Letter Supporting Farm Bill Proposed $4.951 Billion Conservation Increase

Download this letter as a PDF March 21, 2008
The Honorable Harry M. Reid Majority Leader The Honorable Mitch McConnell Minority Leader The Honorable Tom Harkin Chairman Committee on Agriculture, Nutrition and Forestry The Honorable Saxby Chambliss Ranking Member Committee on Agriculture, Nutrition and Forestry The Honorable Max Baucus Chairman Committee on Finance The Honorable Chuck Grassley Ranking Member Committee on Finance United States Senate Washington, DC 20510 The Honorable Nancy Pelosi Speaker The Honorable John Boehner Minority Leader The Honorable Collin Peterson Chairman Committee on Agriculture The Honorable Bob Goodlatte Ranking Member Committee on Agriculture The Honorable Charles Rangel Chairman Committee on Ways and Means The Honorable Jim McCrery Ranking Member Committee on Ways and Means United States House of Representatives Washington, DC 20515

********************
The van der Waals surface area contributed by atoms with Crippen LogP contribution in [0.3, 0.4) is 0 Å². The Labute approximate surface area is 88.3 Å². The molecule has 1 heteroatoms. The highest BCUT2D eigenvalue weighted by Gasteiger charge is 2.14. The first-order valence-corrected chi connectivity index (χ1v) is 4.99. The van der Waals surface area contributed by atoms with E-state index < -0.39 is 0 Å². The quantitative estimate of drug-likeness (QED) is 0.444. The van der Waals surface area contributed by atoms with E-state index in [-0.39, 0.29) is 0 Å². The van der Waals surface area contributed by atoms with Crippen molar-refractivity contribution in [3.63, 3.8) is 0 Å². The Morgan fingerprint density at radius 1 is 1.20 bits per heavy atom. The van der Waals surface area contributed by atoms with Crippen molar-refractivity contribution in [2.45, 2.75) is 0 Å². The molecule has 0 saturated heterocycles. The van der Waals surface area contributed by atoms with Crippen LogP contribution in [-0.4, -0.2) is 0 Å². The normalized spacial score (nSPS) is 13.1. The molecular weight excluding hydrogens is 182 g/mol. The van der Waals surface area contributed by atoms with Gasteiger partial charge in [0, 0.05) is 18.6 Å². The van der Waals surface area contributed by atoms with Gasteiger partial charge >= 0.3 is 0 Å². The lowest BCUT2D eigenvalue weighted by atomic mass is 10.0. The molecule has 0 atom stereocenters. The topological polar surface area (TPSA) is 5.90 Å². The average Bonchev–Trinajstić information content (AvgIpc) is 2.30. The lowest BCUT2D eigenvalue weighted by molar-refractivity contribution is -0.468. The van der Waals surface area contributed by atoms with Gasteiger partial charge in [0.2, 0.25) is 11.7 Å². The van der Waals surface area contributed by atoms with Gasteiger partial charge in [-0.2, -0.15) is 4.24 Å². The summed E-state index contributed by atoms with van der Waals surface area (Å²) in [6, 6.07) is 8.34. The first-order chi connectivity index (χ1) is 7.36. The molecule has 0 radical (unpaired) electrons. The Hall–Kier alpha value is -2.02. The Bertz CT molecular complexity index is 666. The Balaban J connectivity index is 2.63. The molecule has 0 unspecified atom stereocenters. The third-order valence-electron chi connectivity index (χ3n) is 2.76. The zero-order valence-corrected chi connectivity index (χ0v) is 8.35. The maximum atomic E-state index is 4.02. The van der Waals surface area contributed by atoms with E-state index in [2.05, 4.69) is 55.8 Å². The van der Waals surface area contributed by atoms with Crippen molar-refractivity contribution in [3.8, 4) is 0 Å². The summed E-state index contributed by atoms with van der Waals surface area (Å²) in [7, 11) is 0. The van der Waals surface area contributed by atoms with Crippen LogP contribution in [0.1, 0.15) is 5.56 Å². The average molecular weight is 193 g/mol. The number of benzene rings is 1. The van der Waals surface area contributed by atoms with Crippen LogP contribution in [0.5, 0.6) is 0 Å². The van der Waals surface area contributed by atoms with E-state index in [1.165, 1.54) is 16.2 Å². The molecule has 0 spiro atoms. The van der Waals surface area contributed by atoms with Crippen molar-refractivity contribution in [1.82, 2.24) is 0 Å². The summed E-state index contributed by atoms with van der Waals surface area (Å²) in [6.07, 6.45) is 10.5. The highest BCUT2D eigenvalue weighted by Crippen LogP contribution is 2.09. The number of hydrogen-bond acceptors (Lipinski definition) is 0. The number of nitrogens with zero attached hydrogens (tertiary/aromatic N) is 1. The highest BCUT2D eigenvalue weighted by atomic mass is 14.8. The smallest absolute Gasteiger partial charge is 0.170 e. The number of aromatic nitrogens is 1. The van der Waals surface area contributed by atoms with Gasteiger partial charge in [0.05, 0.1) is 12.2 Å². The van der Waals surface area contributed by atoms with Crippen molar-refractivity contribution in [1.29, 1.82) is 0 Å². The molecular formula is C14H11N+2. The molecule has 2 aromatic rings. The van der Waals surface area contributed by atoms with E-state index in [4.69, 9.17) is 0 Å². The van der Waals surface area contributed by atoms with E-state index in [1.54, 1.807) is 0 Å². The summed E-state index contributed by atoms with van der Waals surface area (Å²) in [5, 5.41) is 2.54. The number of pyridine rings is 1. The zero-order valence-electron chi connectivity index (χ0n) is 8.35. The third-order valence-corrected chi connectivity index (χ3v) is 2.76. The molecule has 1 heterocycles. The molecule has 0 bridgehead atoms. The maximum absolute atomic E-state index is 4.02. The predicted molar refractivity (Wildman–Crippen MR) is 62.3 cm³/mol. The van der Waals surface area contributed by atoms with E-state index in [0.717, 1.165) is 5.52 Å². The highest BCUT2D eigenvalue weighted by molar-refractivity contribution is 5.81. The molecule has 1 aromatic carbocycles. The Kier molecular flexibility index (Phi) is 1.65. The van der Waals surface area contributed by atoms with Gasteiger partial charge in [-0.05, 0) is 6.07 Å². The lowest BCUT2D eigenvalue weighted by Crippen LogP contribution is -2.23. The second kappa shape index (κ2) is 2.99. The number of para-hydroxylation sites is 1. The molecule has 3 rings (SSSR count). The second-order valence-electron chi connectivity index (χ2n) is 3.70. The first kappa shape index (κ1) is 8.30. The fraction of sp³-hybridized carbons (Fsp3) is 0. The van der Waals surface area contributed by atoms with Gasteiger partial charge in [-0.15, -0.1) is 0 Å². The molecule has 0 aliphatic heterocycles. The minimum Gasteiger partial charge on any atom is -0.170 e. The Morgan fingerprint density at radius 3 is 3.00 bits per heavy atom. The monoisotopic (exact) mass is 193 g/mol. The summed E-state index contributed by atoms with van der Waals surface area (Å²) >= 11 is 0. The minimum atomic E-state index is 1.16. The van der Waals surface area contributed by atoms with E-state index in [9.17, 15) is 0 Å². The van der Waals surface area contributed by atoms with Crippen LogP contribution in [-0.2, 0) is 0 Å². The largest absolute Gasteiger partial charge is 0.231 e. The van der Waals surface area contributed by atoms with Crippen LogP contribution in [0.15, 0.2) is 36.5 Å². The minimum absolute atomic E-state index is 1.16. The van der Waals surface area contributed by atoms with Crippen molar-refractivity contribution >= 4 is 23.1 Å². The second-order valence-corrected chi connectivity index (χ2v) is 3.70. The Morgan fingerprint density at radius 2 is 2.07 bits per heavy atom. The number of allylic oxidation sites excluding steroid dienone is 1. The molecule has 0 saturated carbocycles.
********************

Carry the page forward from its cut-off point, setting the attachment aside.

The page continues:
Dear Leader Reid, Madame Speaker, Chairmen and Ranking Members: The undersigned organizations respectfully and urgently request your strong support of the March 18, 2008, Farm Bill “Framework’s” $4.951 billion increase in new funds above baseline for the Bill’s voluntary, incentives-based conservation programs. While substantially more is truly needed to address the country’s conservation needs, this level of investment is essential. Any less risks irreparable damage to our agricultural lands and other natural resources. The ethanol boom, propelled in large measure by energy bill mandates Congress enacted in 2005 and dramatically expanded last year, is one of many factors putting enormous pressure on America’s land, water and wildlife resources. As a consequence, it is our expert judgment that a generation of conservation accomplishments could be severely diminished and, in some areas, may be erased altogether. The consequences for water quality, wildlife, wetlands, soil erosion control, flood prevention and management, and other vital natural systems and functions, could be profound, underscoring the need for substantial new funding of conservation programs. Much of the conservation legacy now in jeopardy was made possible by American taxpayers, who invested billions of dollars through Farm Bill conservation programs that our organizations worked with Congress to invent, propose, and, over decades of effort, persuade Congress to enact and fund. We are enormously proud that Farm Bill conservation programs have forged literally thousands of partnerships nationwide between conservation and agriculture interests. To a large degree, these programs are the only available tools to cope with the conservation pressures our organizations are observing around the country. In fact, the programs are so popular with farmers and ranchers that thousands of applicants are turned away every year for lack of funds. Over the 5 year term of the 2002 Farm Bill, $13.5 billion in requests from more than 487,000 farmers and ranchers went unfunded. A major reason for this funding gap is that Congress routinely cuts funding for the conservation programs. For the current fiscal year, Congress eliminated nearly $1 billion in mandatory conservation funding and, since passage of the 2002 Farm Bill, net cuts to mandatory conservation programs have totaled almost $4.5 billion. Thus we urge your support of the Framework’s conservation funding level. A minimum increase of $5 billion in new funds over baseline spending for conservation is needed to replace funding that has been slashed in recent years, and to cope with the conservation crisis that is looming in farm country. Any funds “saved” as a result of changes to conservation programs must be retained and reinvested in the Conservation Title. According to the Congressional Budget Office, crop subsidy payments will decline by billions due to high prices over the course of the next farm bill. Net farm income, at a record level this year, is projected to remain robust. The farm economy’s unprecedented prosperity makes this an ideal time for tens of thousands of farmers to invest in overdue conservation measures through federal programs that share the costs. We look forward to working with you to ensure that the Framework’s conservation level is the minimum included in the final Farm Bill. We welcome the opportunity to discuss this urgent matter with you further during this pivotal period in the Farm Bill debate. Respectfully, American Rivers American Society of Agronomy Center for Native Ecosystems Chesapeake Bay Commission Coevolution Institute Crop Science Society of America Defenders of Wildlife Environmental and Energy Study Institute Environmental Defense Fund Environmental Working Group Izaak Walton League of America Land Trust Alliance The Minnesota Project National Audubon Society National Wildlife Federation Natural Resources Defense Council Soil Science Society of America Soil and Water Conservation Society Sustainable Agriculture Coalition Union of Concerned Scientists Water Environment Federation World Wildlife Fund
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